BJP flooded with leaders from all parties joining them before Delhi elections.
It seems like Modi’s charisma is tempting everyone to join Bharatiya Janta Party. (BJP)
Recently after elections were announced in Delhi by the Election Commission (EC) there have been reports of two big leaders from the Congress and the Aam Aadmi Party (AAP) joining the BJP.
The BJP on Tuesday received the substantial gain as the son of former Union Minister, Bhuta Singh, son, Arvinder Singh Lovely, joined the BJP.
(Arvinder Singh Lovely)
“I was very disappointed as my father was denied a ticket by the Congress in the General elections following which he had to contest elections independently in Rajasthan. So, I have today joined the BJP.
According to the BJP, Lovely has worked within the SC community and with this, he will strengthen the party.
“I was impressed by Prime Minister Narendra Modi under whose leadership country is progressing well,” Lovely said.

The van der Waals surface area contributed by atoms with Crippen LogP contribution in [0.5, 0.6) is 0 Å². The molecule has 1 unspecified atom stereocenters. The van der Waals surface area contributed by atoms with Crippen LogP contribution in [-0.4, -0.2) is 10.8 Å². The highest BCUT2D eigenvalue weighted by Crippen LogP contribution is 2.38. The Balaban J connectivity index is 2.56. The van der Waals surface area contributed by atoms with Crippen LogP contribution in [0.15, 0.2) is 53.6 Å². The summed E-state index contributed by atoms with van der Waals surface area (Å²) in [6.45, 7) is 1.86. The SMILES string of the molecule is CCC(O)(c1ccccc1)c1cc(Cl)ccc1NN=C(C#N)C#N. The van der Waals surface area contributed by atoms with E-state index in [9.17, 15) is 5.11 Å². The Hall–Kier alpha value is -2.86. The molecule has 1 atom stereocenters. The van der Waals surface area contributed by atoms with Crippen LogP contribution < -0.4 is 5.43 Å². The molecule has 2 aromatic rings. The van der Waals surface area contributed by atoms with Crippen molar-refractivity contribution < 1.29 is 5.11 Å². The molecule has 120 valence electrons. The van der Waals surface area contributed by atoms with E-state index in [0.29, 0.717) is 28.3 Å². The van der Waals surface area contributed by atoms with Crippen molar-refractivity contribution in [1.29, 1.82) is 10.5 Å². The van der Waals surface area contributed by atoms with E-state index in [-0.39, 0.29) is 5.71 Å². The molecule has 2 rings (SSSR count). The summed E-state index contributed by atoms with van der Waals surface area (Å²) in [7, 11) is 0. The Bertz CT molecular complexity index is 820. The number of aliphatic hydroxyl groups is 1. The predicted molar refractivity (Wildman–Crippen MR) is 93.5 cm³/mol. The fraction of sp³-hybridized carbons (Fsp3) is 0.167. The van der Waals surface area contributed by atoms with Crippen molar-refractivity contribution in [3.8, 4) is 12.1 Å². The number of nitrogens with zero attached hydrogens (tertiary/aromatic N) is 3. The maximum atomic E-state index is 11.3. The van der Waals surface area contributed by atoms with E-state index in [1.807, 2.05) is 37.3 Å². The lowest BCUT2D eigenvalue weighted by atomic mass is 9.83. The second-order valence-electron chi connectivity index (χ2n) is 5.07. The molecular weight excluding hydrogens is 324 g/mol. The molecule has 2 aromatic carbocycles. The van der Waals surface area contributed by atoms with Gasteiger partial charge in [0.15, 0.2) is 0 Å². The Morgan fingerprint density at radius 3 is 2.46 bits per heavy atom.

Just after Lovely, joining the BJP on Tuesday, there were reports, earlier on Wednesday morning, that former AAP leader, Shazia Ilmi, who contested from the Ghaziabad seat on AAP’s ticket is going to campaign for BJP in Delhi, and also may join BJP and contest elections against Arvind Kejriwal from New Delhi constituency.
Ilmi had resigned from AAP last year, saying there was lack of democracy within the party.
“There is lack of inner party democracy within the AAP. The party which talks about `Swaraj` has failed to apply it within the party,” Ilmi had said.
The new entrants included Rashtriya Lok Dal Councillor Anita Tyagi (Chhattarpur), former Congress Councillor Deepak Choudhary, Pradesh Congress Secretary Shashikant Dikshit, Congress leaders Gopal Pahariya, Ashok Lohia, Ardesh Sharma, Mahender Tyagi, M P Sharma and Sardar Harpreet Singh, and AAP leaders Sandeep Dubey and engineer Chandrakant Tyagi, social worker and advocate Omkar Singh Sikarwar. (Inputs from- PTI)
It’s going to very interesting to follow Delhi elections as suddenly people switching parties, which may potentially affect the outcome of the total amount of seat every party gets.